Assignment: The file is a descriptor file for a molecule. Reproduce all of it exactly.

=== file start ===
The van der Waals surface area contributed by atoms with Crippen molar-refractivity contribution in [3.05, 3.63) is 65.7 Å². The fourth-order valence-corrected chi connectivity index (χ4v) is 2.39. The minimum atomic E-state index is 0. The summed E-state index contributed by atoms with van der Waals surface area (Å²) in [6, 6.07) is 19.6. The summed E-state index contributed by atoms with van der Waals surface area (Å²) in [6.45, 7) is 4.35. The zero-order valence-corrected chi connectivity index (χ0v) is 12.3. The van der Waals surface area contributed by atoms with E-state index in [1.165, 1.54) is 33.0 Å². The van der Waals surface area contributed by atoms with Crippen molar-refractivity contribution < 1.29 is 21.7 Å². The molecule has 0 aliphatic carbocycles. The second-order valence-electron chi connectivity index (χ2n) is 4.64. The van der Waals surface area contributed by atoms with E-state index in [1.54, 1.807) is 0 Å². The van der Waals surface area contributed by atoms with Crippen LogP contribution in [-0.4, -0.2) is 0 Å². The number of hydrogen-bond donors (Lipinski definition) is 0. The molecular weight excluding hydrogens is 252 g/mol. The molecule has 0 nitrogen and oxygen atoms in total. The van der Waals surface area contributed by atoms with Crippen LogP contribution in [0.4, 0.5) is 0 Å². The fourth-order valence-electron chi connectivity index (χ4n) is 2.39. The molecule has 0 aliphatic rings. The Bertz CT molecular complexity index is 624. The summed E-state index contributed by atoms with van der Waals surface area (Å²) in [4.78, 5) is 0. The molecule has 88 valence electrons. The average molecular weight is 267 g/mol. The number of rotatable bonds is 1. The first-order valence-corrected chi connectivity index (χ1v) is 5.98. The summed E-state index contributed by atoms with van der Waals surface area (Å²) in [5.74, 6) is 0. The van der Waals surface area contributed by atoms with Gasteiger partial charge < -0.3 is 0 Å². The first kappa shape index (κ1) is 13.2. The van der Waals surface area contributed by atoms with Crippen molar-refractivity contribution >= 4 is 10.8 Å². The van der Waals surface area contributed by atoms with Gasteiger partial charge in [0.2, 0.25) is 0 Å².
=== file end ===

The van der Waals surface area contributed by atoms with Crippen molar-refractivity contribution in [3.05, 3.63) is 65.7 Å². The fourth-order valence-corrected chi connectivity index (χ4v) is 2.39. The minimum atomic E-state index is 0. The summed E-state index contributed by atoms with van der Waals surface area (Å²) in [6, 6.07) is 19.6. The summed E-state index contributed by atoms with van der Waals surface area (Å²) in [6.45, 7) is 4.35. The zero-order valence-corrected chi connectivity index (χ0v) is 12.3. The van der Waals surface area contributed by atoms with E-state index in [1.165, 1.54) is 33.0 Å². The van der Waals surface area contributed by atoms with Crippen molar-refractivity contribution < 1.29 is 21.7 Å². The molecule has 0 aliphatic carbocycles. The second-order valence-electron chi connectivity index (χ2n) is 4.64. The van der Waals surface area contributed by atoms with E-state index in [1.54, 1.807) is 0 Å². The van der Waals surface area contributed by atoms with Crippen LogP contribution in [-0.4, -0.2) is 0 Å². The number of hydrogen-bond donors (Lipinski definition) is 0. The molecular weight excluding hydrogens is 252 g/mol. The molecule has 0 nitrogen and oxygen atoms in total. The van der Waals surface area contributed by atoms with Crippen LogP contribution in [0.4, 0.5) is 0 Å². The fourth-order valence-electron chi connectivity index (χ4n) is 2.39. The molecule has 0 aliphatic rings. The Bertz CT molecular complexity index is 624. The summed E-state index contributed by atoms with van der Waals surface area (Å²) in [4.78, 5) is 0. The molecule has 88 valence electrons. The average molecular weight is 267 g/mol. The number of rotatable bonds is 1. The first-order valence-corrected chi connectivity index (χ1v) is 5.98. The summed E-state index contributed by atoms with van der Waals surface area (Å²) in [5.74, 6) is 0. The van der Waals surface area contributed by atoms with Gasteiger partial charge < -0.3 is 0 Å². The first kappa shape index (κ1) is 13.2. The van der Waals surface area contributed by atoms with Crippen molar-refractivity contribution >= 4 is 10.8 Å². The van der Waals surface area contributed by atoms with Gasteiger partial charge in [0.2, 0.25) is 0 Å².